BookTrust’s new writer in resident Taran Matharu has discussed the need for publishers to capitalise on young people’s enthusiasm for gaming through books.
The YA fantasy author known for the Summoner series (Hodder Children’s Books) takes over from illustrator Sarah McIntyre with a six-month residency with the reading charity.
Matharu, billed as a “Wattpad sensation” will explore the “benefits of reading and writing online, being a young writer and the intersections between books and gaming” in blogs and vlogs for the literacy charity.
He attracted more than six million reads on writing platform Wattpad after writing epic fantasy début, The Novice, as part of NaNoWriMo 2013, now published by Hodder Children’s Books. After launching on the Wattpad platform it attracted offers from six agents within 24 hours of submission, went to auction in four countries and helped launch the first ever UK-based Wattpad Convention in 2015. He went on to sign a six-figure deal for four books with Hodder in 2015 for the fourth book in the ‘Summoner’ series, due for publication in 2018, and a second series of three books, which will launch 2019.
The author, whose influences include Brian Jacques, Ursula K Le Guin and J K Rowling, said: “There is always going to be a struggle to grab the attention, attention-spans are getting shorter because there are so many demands on [young people's] time but that's not to say that books can’t fit the space, they need to adapt. Having more books online will help.
"Serialised fiction on the rise, and bite-sized entertainment like YouTube clips as well as cliffhangers from things such as 'Game of Thrones' show opportunities for publishing. I serialised my work on Wattpad, a chapter a day online and it really appealed to online readers and every day there was something to read, a cliffhanger, pretty much all of them ended on one, if not a massive one. Perhaps shorter-form books in quicker succession [could help publishers adapt]."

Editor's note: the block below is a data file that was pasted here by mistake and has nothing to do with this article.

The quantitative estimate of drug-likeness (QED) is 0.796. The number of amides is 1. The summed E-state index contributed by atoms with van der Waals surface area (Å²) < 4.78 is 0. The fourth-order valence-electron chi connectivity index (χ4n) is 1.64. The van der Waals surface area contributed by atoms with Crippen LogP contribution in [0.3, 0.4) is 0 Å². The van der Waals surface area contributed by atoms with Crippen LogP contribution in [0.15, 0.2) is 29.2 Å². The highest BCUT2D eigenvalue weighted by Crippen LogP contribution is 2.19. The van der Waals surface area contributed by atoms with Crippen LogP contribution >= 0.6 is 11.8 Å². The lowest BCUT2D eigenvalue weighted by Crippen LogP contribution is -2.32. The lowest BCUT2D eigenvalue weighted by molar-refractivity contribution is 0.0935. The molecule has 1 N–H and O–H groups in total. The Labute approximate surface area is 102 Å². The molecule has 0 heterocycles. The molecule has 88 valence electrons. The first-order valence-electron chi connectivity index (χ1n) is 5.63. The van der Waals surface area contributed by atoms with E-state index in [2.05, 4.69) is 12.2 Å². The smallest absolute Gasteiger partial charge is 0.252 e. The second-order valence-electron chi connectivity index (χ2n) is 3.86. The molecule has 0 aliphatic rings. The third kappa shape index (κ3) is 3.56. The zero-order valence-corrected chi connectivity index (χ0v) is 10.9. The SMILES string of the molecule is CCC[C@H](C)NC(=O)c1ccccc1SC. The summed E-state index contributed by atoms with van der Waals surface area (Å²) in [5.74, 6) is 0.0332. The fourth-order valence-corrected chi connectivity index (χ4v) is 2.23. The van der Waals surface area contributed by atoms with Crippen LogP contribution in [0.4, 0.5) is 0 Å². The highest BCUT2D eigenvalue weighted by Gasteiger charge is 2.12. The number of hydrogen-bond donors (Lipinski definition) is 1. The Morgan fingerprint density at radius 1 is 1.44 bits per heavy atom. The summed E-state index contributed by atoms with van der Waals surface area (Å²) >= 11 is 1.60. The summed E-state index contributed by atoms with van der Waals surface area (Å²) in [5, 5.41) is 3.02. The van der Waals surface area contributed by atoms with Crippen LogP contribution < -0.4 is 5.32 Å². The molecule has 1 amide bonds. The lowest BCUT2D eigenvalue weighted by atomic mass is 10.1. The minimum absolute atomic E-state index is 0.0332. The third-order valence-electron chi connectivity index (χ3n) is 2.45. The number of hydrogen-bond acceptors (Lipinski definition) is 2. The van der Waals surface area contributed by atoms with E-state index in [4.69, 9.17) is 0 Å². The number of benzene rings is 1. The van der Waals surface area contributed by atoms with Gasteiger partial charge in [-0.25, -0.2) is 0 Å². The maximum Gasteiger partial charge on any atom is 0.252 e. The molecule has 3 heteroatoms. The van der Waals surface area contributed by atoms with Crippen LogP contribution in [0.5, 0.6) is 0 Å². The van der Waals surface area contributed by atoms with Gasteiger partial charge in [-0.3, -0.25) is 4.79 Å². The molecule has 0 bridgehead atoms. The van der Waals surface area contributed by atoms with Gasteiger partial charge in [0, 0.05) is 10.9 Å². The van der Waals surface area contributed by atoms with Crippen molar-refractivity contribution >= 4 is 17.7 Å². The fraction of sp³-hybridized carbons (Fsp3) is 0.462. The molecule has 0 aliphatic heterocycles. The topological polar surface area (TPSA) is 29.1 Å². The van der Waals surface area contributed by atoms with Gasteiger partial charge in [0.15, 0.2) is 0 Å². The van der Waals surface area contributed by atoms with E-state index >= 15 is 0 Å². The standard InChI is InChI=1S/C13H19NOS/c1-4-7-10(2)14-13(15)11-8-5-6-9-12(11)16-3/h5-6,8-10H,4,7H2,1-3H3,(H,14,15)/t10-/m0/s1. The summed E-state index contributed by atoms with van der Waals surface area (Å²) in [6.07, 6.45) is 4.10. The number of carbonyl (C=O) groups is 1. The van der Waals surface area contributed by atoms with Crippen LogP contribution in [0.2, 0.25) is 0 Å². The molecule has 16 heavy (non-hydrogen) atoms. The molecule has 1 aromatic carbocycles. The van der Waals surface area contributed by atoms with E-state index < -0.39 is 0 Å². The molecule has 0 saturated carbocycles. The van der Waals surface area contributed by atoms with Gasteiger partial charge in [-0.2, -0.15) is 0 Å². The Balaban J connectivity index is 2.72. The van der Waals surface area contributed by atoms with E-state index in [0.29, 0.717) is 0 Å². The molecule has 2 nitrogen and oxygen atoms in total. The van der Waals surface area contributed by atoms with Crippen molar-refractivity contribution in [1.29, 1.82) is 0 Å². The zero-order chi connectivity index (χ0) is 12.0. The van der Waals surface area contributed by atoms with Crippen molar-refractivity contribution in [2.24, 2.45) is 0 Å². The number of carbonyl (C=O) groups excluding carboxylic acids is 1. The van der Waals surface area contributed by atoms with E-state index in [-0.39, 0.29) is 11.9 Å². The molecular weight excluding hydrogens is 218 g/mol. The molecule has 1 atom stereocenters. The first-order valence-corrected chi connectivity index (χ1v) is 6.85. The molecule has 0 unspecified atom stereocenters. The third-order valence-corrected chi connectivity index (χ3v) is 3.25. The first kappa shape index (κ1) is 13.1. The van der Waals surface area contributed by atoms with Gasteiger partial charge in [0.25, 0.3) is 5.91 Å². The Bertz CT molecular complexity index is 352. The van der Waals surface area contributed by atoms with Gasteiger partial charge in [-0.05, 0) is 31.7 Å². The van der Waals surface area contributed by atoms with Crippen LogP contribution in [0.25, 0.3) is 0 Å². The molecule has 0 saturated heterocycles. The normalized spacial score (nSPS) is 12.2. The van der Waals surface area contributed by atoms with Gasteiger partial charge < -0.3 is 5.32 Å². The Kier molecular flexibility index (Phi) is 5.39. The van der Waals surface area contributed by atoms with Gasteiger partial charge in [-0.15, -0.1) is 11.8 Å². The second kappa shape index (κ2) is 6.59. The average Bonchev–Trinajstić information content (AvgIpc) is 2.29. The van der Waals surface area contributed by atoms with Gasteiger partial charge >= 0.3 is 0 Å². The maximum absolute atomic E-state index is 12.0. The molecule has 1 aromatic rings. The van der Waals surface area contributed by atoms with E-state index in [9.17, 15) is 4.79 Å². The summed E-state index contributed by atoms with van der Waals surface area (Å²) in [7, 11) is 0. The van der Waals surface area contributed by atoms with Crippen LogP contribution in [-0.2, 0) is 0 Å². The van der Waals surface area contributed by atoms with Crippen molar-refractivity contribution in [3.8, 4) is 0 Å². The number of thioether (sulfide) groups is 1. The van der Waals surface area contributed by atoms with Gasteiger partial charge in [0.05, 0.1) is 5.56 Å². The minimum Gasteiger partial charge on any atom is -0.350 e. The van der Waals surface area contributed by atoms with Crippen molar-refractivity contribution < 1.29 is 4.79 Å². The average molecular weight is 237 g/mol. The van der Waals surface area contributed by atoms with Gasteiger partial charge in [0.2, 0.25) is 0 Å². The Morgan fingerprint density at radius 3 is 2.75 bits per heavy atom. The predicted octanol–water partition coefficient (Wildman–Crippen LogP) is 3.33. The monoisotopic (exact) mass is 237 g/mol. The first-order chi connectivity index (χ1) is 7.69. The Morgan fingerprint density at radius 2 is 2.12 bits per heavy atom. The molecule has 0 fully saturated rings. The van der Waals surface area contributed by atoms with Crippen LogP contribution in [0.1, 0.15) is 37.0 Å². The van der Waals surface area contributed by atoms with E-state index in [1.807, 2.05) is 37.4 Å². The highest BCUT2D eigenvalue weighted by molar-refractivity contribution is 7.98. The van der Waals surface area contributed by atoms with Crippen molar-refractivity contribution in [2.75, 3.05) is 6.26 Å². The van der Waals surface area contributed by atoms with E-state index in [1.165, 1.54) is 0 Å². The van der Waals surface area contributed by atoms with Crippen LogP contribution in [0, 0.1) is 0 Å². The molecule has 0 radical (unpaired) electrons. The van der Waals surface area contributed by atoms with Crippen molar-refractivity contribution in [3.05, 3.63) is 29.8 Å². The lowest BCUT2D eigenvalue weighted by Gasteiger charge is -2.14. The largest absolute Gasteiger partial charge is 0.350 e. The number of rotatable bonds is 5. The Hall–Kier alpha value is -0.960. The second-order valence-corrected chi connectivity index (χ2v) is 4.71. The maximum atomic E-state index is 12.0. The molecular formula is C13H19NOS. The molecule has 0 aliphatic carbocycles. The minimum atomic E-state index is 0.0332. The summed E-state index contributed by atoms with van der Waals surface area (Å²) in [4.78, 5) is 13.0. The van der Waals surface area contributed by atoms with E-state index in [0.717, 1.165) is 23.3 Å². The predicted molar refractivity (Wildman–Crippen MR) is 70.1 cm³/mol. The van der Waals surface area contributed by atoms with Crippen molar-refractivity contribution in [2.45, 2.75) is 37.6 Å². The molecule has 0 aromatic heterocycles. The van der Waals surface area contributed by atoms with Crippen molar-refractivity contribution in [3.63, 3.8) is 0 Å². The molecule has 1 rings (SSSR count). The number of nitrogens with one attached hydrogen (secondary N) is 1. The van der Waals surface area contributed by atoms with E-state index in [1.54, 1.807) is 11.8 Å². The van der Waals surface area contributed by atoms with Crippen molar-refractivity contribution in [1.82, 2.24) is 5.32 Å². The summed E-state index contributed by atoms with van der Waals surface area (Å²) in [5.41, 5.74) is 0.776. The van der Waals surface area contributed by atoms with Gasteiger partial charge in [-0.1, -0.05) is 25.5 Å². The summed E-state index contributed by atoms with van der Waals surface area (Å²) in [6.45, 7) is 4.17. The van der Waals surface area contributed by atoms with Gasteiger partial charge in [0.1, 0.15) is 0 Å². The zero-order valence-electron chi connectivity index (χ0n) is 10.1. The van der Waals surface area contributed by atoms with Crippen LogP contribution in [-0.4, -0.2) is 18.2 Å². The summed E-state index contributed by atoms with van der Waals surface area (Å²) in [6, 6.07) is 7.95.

Matharu revealed that he had learnt about Wattpad whilst interning at Penguin Random House two years ago. He said: "I was asking my boss if I could show my work to an editor. He said 'Why don't you put it on Wattpad?' I think he was quite surprised it did as well as it did.
"If you look at Twitch [a video platform for gamers], it’s the only live streaming channel dedicated to people playing video games - this is an area people are incredibly passionate about there is a way of getting these people to read as well as play these games.
"I plan to make a list of best RPG (role-playing video game) books as part of my role, to explore the intersectionality between video games and books so parents who aren’t experts in gaming can find out about a book on this because ultimately it’s about getting kids reading."
Matharu also worked at e-book platform, BlinkboxBooks, in 2014 and then with the National Literacy Trust to promote Reading for Pleasure in schools.
He revealed how the previous writers in residence have inspired him in his new role. He said: "It feels like an honour and a privilege to have the opportunity, the people there before have been such successful authors who have done such a brilliant jobs."
Diana Gerald, BookTrust c.e.o, said: “We are delighted to welcome Taran as the next BookTrust Writer in Residence. The project gives visitors to the BookTrust website a unique insight into the minds of acclaimed writers. We fully support Taran’s mission to bridge the gap between video games and reading because to help get children turning pages, they need to be offered books that excite them. Taran’s thrilling books certainly fit that bill, especially for some of the more reluctant readers.”
The BookTrust writer in residence project has been running since March 2009 and has featured several authors and illustrators including Cressida Cowell, Sita Brahmachari, Patrick Ness, Polly Dunbar, Bali Rai, Matt Haig, Laura Dockrill, Chris Riddell, Sarah McIntyre, Philip Ardagh and Phil Earle. Each resident explores topics that they are passionate about with previous themes including the power of stories, diversity in children’s literature and the importance of libraries.
For more information, visit the Booktrust website.